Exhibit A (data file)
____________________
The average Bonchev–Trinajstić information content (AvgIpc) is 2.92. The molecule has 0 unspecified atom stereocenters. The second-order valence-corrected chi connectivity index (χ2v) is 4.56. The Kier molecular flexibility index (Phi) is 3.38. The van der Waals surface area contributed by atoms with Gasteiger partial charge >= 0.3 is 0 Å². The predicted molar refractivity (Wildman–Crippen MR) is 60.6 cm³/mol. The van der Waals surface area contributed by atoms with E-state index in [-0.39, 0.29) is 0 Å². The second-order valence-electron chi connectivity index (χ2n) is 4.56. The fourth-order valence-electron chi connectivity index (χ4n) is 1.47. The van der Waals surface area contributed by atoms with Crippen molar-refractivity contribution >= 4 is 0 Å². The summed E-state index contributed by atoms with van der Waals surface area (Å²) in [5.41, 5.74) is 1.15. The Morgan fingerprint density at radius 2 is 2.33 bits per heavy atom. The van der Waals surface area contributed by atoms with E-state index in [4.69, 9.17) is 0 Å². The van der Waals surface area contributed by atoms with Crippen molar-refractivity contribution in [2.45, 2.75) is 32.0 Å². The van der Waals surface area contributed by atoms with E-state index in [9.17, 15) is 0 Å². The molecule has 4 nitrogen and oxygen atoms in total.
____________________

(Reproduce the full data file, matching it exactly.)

The average Bonchev–Trinajstić information content (AvgIpc) is 2.92. The molecule has 0 unspecified atom stereocenters. The second-order valence-corrected chi connectivity index (χ2v) is 4.56. The Kier molecular flexibility index (Phi) is 3.38. The van der Waals surface area contributed by atoms with Gasteiger partial charge >= 0.3 is 0 Å². The predicted molar refractivity (Wildman–Crippen MR) is 60.6 cm³/mol. The van der Waals surface area contributed by atoms with E-state index in [-0.39, 0.29) is 0 Å². The second-order valence-electron chi connectivity index (χ2n) is 4.56. The fourth-order valence-electron chi connectivity index (χ4n) is 1.47. The van der Waals surface area contributed by atoms with Crippen molar-refractivity contribution >= 4 is 0 Å². The summed E-state index contributed by atoms with van der Waals surface area (Å²) in [5.41, 5.74) is 1.15. The Morgan fingerprint density at radius 2 is 2.33 bits per heavy atom. The van der Waals surface area contributed by atoms with E-state index in [4.69, 9.17) is 0 Å². The van der Waals surface area contributed by atoms with Crippen molar-refractivity contribution in [2.45, 2.75) is 32.0 Å². The van der Waals surface area contributed by atoms with E-state index in [9.17, 15) is 0 Å². The molecule has 4 nitrogen and oxygen atoms in total.